It’s June 1, and the AP has officially released its 2016 AP Stylebook, which has a number of changes to existing terms, as well as the addition of many new terms.
For those still anxiously awaiting their hard copy, we’ve compiled a list of what we consider to be some of the most notable changes or new terms to be included in this year’s edition.
web Lowercase. Also “website,” “webcam,” “webcast,” “webfeed,” “webmaster,” “webpage.” Note “web address” and “web browser” though.
kombucha A fermented, slightly effervescent tea beverage that can contain trace amounts of alcohol.
PB&J Peanut butter and jelly sandwich
Mason jar A glass jar used to preserve food. Named for John Mason, who patented a system of jars and self-sealing zinc lids in 1858. “Canning jar” is the preferred generic term.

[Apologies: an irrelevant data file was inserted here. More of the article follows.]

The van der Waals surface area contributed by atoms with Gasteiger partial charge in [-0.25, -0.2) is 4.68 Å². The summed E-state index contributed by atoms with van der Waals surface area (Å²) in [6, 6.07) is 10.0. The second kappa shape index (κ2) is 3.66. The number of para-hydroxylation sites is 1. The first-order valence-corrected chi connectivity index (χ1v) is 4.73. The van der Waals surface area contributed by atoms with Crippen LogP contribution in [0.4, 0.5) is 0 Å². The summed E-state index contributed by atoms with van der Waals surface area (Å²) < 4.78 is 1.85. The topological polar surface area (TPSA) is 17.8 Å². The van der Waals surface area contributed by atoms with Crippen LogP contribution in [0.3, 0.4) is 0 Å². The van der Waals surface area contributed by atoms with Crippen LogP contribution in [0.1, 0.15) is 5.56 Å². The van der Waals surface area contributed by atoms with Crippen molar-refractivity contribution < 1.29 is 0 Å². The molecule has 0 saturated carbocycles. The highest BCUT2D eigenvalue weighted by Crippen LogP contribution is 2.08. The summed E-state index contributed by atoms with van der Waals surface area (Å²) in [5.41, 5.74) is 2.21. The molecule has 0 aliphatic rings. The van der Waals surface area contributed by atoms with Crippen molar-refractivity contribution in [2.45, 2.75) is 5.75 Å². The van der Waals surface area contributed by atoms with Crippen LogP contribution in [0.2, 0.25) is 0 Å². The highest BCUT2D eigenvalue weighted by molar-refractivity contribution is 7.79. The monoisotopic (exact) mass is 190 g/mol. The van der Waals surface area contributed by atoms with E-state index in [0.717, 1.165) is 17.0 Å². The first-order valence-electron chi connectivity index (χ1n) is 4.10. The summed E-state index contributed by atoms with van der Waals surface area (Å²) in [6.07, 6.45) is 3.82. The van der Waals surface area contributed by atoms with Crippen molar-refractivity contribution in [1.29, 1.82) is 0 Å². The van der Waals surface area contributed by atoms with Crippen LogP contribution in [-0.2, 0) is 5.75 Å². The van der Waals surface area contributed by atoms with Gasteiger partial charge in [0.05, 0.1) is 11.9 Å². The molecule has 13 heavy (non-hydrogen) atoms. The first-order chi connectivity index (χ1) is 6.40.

iOS The operating system used in many Apple mobile devices, including the iPhone and iPad. Use “IOS” when the word starts a sentence or headline.
online petitions Be cautious about quoting the number of signers on such petitions. Some sites make it easy for the person creating the petition or others to run up the number of purported signers by clicking or returning to the page multiple times.
transvestite Preferred term is “cross-dresser”
global warming To describe those who don’t accept climate science or dispute that the world is warming from man-made forces, use “climate change doubters” or “those who reject mainstream climate science.” Avoid use of “skeptics” or “deniers.”
Garbanzo bean Preferred term is “chickpea”
prostitute Avoid terms such as “child,” “underage” or “teenage prostitute,” except in quotations or when referring to criminal charges that may use these terms. The phrasing can suggest that a child is voluntarily trading sex for money. Minors are not able to consent.